Getting beyond foreign money denial

Globe and Mail Fri Sept 25 2015 By: Kerry Gold

Denying the effect of foreign buyers on Vancouver housing prices isn’t helpful for understanding and addressing the issue of affordability, says a new article in the Globe and Mail.

The article mentions research by UBC geographer David Ley. Ley’s analysis showed that the arrival of around 70,000 millionaire migrants in the past decade is directly correlated with the rise of real estate prices.

State subsidised child care is no Nirvana

Irish Times Sun Sept 27 2015 By: Breda O'Brien

More research is needed to understand the long-term impact of subsidized child care, according to an Irish Times article which noted that a large-scale Canadian study recently cast doubt on the benefits of universal child care in Quebec. The study was authored by researchers Kevin Milligan, UBC; Michael Baker, University of Toronto; and Jonathan Gruber, MIT.

Other articles discussing the Quebec study appeared in Macleans, MSN and Globe and Mail.

Parties running neck-and-neck as a Canadian election nears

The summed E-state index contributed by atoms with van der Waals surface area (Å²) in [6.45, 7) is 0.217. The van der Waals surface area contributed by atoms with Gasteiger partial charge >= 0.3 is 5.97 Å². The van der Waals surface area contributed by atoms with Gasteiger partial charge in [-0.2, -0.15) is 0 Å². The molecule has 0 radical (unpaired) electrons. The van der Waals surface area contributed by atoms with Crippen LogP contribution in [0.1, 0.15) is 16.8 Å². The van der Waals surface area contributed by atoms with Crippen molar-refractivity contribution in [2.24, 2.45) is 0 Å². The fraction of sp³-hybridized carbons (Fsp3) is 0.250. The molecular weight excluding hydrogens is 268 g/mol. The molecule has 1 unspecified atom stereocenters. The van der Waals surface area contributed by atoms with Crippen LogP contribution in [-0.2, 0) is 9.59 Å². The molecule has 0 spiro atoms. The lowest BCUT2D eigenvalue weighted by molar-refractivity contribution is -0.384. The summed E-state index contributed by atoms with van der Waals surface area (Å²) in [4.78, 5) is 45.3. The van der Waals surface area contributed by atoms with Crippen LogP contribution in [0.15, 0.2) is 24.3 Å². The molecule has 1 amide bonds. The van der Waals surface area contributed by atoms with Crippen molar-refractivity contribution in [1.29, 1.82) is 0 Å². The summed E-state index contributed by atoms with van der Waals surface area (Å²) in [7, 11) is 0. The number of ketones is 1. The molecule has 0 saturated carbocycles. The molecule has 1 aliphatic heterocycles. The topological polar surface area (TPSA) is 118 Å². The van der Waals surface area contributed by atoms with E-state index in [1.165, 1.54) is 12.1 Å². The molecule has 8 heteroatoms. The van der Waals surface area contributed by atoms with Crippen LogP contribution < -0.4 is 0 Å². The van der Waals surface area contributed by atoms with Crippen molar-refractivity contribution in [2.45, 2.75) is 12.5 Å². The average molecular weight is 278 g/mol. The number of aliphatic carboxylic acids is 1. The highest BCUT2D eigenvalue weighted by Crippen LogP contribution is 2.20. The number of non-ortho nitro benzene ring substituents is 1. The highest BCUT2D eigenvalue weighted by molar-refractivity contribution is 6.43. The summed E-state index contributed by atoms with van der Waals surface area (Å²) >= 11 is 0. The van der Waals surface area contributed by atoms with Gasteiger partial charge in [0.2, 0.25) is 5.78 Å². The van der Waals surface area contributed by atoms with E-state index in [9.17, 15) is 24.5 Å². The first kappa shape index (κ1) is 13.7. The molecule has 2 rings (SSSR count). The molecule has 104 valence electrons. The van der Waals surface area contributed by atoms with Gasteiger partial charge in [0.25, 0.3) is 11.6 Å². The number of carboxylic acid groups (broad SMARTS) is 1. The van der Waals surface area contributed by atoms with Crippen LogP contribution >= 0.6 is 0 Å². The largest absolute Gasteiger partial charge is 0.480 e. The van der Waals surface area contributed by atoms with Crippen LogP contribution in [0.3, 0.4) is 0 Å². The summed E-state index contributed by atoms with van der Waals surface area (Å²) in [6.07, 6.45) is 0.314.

Pittsburgh Post-Gazette Sun Sept 27 2015 By: Andrew Cohen

Canada is heading into the last three weeks of the campaign with no clear winner in sight. Observers say each party has the support of less than a third of voters.

The article quotes UBC political scientist David Moscrop as saying: “We don’t know what’s going on, because this has never happened before.”

A similar article appeared on MSN. Moscrop was also quoted in a National Post article on “pollster gridlock.”

UBC frosh QB O’Connor meets lofty expectations

The Province Thu Sept 24 2015 By: Howard Tsumura

Thunderbird freshman quarterback Michael O’Connor is living up to big expectations, according to an article in The Province.

O’Connor transferred from an elite NCAA Div. 1 program.

Museum of Anthropology unveils three innovative in-house shows

The Province Thu Sept 24 2015 By: Stuart Derdeyn

UBC’s Museum of Anthropology has announced three new shows for 2015-16: In)visible: The Spiritual World of Taiwan Through Contemporary Art, Lawrence Paul Yuxweluptun: Unceded Territories and In the Footprint of the Crocodile Man: Contemporary Art of the Sepik River, Papua New Guinea.